Family matters: Renowned Detroit area divorce attorney continues to make his mark

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By Sheila Pursglove
Legal News

In more than five decades of practice, attorney Henry Baskin has seen several major changes in family law. “Common law marriage has been revoked, and grounds for divorce are now ‘any reason’ divorce,” says Baskin, owner and president of The Baskin Law Firm in Birmingham. “We also see a gender neutral judiciary, parental neutrality in child custody, and personal protection orders have dramatically increased.

“Decades ago, most lawyers, with a few exceptions, believed divorce law was beneath their calling – hence the referrals,” he says. “Truly, we help people get past the corruption of broken relationships.”

Baskin recently earned a favorable ruling in the case between former Detroit Pistons star Rasheed Wallace, who left his wife after 16 years of marriage. Baskin convinced the Court of Appeals to order the Oakland County Circuit Court to determine custody, child support, and alimony.

“After 16 months in the Court of Appeals, the case is in Michigan courts, not North Carolina where the husband sought property distribution,” Baskin explains. “This was a significant win that the courts granted what we were asking for – having the case shifted back to Michigan.”

Other notable wins include a case in which Vietnamese children who were improperly adopted in the United States were returned to their mother and grandparents after three separate trials; and the first grandparent custody trial after a husband allegedly had his wife burned to death.

Baskin also represented the Ilitch family in the sale of Tigers and Red Wings broadcast rights to Fox Sports and WWJ.

Baskin’s fascinating cases also include the first Michigan Internet setting/divorce case; the first religious divorce case in Michigan Civil Court; the first case in which a husband attempted to gain a portion of the value of his wife’s medical degree; and Michigan’s first bi-racial custody case; as well as the 1983 case of Dora Beer vs. Judge William John Beer, where a retired Oakland County Circuit judge was accused of leading a double life with his wife and three children and a second woman with whom he had nine children.

And in 1993, Baskin successfully represented a West Bloomfield high school student in a paternity suit against the governor of Rhode Island, claiming he was her father. Now working as a TV reporter in Connecticut, the woman, Kara Sundlun, took the governor’s surname.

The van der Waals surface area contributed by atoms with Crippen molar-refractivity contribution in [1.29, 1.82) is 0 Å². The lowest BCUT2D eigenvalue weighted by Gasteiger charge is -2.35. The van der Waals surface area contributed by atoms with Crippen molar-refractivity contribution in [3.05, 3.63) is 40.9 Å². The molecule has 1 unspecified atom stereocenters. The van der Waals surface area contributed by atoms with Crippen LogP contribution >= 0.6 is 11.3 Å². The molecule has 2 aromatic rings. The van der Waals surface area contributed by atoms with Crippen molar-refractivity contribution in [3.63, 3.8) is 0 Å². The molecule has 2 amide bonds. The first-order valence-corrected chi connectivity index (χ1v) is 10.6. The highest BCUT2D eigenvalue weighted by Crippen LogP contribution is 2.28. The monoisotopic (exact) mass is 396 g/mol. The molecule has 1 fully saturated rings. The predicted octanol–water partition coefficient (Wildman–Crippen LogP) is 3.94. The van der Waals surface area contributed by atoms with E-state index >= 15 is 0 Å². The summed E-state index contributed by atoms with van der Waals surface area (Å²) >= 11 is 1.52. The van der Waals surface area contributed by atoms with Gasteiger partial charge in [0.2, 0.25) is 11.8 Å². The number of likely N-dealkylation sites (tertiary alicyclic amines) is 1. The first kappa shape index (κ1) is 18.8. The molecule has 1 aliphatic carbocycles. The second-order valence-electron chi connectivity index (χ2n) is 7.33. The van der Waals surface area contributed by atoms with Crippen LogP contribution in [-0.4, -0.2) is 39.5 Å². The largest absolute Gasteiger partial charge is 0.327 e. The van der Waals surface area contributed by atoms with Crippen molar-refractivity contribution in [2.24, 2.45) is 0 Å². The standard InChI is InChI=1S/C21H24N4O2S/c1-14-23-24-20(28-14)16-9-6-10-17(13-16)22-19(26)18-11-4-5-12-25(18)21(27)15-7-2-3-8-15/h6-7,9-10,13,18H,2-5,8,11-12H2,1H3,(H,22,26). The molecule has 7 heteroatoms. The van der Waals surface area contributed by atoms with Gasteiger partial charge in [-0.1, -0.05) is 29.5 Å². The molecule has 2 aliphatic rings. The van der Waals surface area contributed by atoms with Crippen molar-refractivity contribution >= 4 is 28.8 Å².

Baskin, who has represented Valassis Corp. for 14 years, served on the legal team that landed a $500 million settlement in 2010 in Valassis vs. News America that included News America entering into a 10-year shared mail distribution agreement with Valassis Direct Mail, a Valassis subsidiary.

The principal author of Michigan’s Child Custody Act of 1970, Baskin chaired the state’s Domestic Violence Task Force, and was instrumental in bringing about the use of Personal Protection Orders to protect endangered spouses and children.

He also was Michigan’s first major entertainment lawyer, representing many music, sports and entertainment figures, and was the first attorney to change music contracts in anticipation of videos and intellectual property.

He is a TV star in his own right, having spent 34 years on the “Due Process” TV show on Channels 4 and 56. “We believed the program helped people find sources to resolve issues,” says Baskin, who was honored with a Silver Circle Award from the National Academy of Television Arts and Sciences, as well as a prestigious Emmy Award.

The Bloomfield Hills resident, who is a consultant to the board of trustees at Central Michigan and holds an honorary Ph.D. from CMU, also has served for 17 years on higher education boards. “My interest remains in opposing and determining the causes for the outrageous and prohibitive cost of education,” he says. 

His awards for child and family advocacy work are numerous, including the Dream Catchers Award by Variety/The Children's Charity of Detroit for his lifetime of service to children and at-risk families.

He has been a board member and president of the Children’s Orthogenic Center; a member and supporter of CARE House in Pontiac; and sponsored the Baskin Family Foundation at Oakland University that provides scholarship assistance to children of single-parent households in financial need.  “I’ve had much gratification in creating and contributing to child custody issues, and personal protection order legislation – and to any charity designed to help children find safety and peace,” he says.

His close ties to OU include being appointed by Republican Gov. John Engler to the OU Board of Trustees, and reappointed by Democratic Gov. Jennifer Granholm, spending a combined 16 years serving as chair and trustee.

Baskin, who served as State Bar Commissioner, spent 15 years as chair and member of the State Bar of Michigan Judicial Tenure Commission; and was honored with an SBM Lifetime Achievement Award.
The former president of the Oakland County Bar Association was inspired to take up law by Clarence Darrow.

“His ‘plea for mercy’ was often repeated by me in presentations to high school and undergrad competitions,” Baskin says.

After receiving his undergrad degree from Wayne State University, Baskin earned his juris doctor from Wayne Law School. He has fond memories of his law school experience.

“It was a family law school, noncompetitive, with a complement of professors and upper class students literally working for all student success,” he says.

His daughter Dana eventually followed in her father’s footsteps to Wayne Law, and now works alongside her father.

“She has become the conscience of the firm,” he says. “She has impeccable insight and after her roles were defined – lawyer versus daughter – it’s great!”
 

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